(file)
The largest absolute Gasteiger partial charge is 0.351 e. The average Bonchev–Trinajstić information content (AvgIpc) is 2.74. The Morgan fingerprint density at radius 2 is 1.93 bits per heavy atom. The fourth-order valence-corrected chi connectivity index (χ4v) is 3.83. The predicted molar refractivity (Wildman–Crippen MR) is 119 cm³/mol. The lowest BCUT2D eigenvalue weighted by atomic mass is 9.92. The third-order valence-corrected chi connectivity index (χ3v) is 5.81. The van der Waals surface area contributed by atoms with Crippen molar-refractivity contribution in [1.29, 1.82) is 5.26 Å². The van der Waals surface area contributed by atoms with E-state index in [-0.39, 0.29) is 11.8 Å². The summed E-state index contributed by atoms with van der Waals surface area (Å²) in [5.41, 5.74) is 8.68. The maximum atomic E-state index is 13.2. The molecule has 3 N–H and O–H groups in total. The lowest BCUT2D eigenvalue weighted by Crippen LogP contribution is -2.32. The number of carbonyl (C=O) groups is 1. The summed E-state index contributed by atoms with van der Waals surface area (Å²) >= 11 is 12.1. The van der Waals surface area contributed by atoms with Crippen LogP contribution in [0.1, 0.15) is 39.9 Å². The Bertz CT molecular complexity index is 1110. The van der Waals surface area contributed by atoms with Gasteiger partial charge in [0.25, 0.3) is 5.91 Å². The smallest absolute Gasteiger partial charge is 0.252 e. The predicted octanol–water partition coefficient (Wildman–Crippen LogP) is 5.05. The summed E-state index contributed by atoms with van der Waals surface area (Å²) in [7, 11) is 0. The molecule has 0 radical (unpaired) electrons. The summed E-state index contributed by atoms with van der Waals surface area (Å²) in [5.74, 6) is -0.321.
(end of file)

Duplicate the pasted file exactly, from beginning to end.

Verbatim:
The largest absolute Gasteiger partial charge is 0.351 e. The average Bonchev–Trinajstić information content (AvgIpc) is 2.74. The Morgan fingerprint density at radius 2 is 1.93 bits per heavy atom. The fourth-order valence-corrected chi connectivity index (χ4v) is 3.83. The predicted molar refractivity (Wildman–Crippen MR) is 119 cm³/mol. The lowest BCUT2D eigenvalue weighted by atomic mass is 9.92. The third-order valence-corrected chi connectivity index (χ3v) is 5.81. The van der Waals surface area contributed by atoms with Crippen molar-refractivity contribution in [1.29, 1.82) is 5.26 Å². The van der Waals surface area contributed by atoms with E-state index in [-0.39, 0.29) is 11.8 Å². The summed E-state index contributed by atoms with van der Waals surface area (Å²) in [5.41, 5.74) is 8.68. The maximum atomic E-state index is 13.2. The molecule has 3 N–H and O–H groups in total. The lowest BCUT2D eigenvalue weighted by Crippen LogP contribution is -2.32. The number of carbonyl (C=O) groups is 1. The summed E-state index contributed by atoms with van der Waals surface area (Å²) >= 11 is 12.1. The van der Waals surface area contributed by atoms with Crippen LogP contribution in [0.1, 0.15) is 39.9 Å². The Bertz CT molecular complexity index is 1110. The van der Waals surface area contributed by atoms with Gasteiger partial charge in [0.25, 0.3) is 5.91 Å². The smallest absolute Gasteiger partial charge is 0.252 e. The predicted octanol–water partition coefficient (Wildman–Crippen LogP) is 5.05. The summed E-state index contributed by atoms with van der Waals surface area (Å²) in [7, 11) is 0. The molecule has 0 radical (unpaired) electrons. The summed E-state index contributed by atoms with van der Waals surface area (Å²) in [5.74, 6) is -0.321.